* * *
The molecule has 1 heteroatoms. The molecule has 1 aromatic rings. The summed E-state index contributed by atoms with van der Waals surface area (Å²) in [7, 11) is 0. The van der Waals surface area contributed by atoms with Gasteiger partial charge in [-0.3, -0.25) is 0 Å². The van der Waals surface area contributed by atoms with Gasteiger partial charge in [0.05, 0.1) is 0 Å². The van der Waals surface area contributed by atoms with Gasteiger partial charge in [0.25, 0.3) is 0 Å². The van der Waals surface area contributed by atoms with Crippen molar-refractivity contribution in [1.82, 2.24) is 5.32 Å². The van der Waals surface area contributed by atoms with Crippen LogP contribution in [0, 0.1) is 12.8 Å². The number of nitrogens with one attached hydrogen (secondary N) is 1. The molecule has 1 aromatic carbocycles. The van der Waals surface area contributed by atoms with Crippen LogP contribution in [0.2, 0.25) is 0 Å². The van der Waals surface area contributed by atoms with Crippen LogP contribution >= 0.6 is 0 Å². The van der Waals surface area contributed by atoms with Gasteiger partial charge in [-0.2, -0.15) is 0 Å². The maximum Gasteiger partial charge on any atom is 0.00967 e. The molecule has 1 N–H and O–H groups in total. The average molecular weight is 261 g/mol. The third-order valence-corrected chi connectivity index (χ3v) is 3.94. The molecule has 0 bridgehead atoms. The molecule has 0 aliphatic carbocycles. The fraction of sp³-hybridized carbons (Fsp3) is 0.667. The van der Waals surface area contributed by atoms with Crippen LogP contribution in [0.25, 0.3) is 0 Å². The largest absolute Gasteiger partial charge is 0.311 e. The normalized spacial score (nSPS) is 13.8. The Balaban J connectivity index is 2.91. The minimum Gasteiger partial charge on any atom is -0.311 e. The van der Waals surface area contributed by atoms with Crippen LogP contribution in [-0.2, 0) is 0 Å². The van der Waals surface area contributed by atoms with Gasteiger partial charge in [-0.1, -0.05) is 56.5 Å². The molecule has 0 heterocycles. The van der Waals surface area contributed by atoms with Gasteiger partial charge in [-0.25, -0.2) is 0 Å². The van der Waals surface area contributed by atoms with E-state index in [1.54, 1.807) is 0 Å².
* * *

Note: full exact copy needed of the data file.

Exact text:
The molecule has 1 heteroatoms. The molecule has 1 aromatic rings. The summed E-state index contributed by atoms with van der Waals surface area (Å²) in [7, 11) is 0. The van der Waals surface area contributed by atoms with Gasteiger partial charge in [-0.3, -0.25) is 0 Å². The van der Waals surface area contributed by atoms with Gasteiger partial charge in [0.05, 0.1) is 0 Å². The van der Waals surface area contributed by atoms with Gasteiger partial charge in [0.25, 0.3) is 0 Å². The van der Waals surface area contributed by atoms with Crippen molar-refractivity contribution in [1.82, 2.24) is 5.32 Å². The van der Waals surface area contributed by atoms with Crippen LogP contribution in [0, 0.1) is 12.8 Å². The number of nitrogens with one attached hydrogen (secondary N) is 1. The molecule has 1 aromatic carbocycles. The van der Waals surface area contributed by atoms with Crippen LogP contribution in [0.2, 0.25) is 0 Å². The van der Waals surface area contributed by atoms with Crippen LogP contribution >= 0.6 is 0 Å². The van der Waals surface area contributed by atoms with Gasteiger partial charge in [-0.2, -0.15) is 0 Å². The maximum Gasteiger partial charge on any atom is 0.00967 e. The molecule has 1 N–H and O–H groups in total. The average molecular weight is 261 g/mol. The third-order valence-corrected chi connectivity index (χ3v) is 3.94. The molecule has 0 bridgehead atoms. The molecule has 0 aliphatic carbocycles. The fraction of sp³-hybridized carbons (Fsp3) is 0.667. The van der Waals surface area contributed by atoms with Crippen LogP contribution in [0.25, 0.3) is 0 Å². The largest absolute Gasteiger partial charge is 0.311 e. The normalized spacial score (nSPS) is 13.8. The Balaban J connectivity index is 2.91. The minimum Gasteiger partial charge on any atom is -0.311 e. The van der Waals surface area contributed by atoms with Crippen LogP contribution in [-0.2, 0) is 0 Å². The van der Waals surface area contributed by atoms with Gasteiger partial charge in [-0.1, -0.05) is 56.5 Å². The molecule has 0 heterocycles. The van der Waals surface area contributed by atoms with Gasteiger partial charge in [-0.25, -0.2) is 0 Å². The van der Waals surface area contributed by atoms with E-state index in [1.54, 1.807) is 0 Å².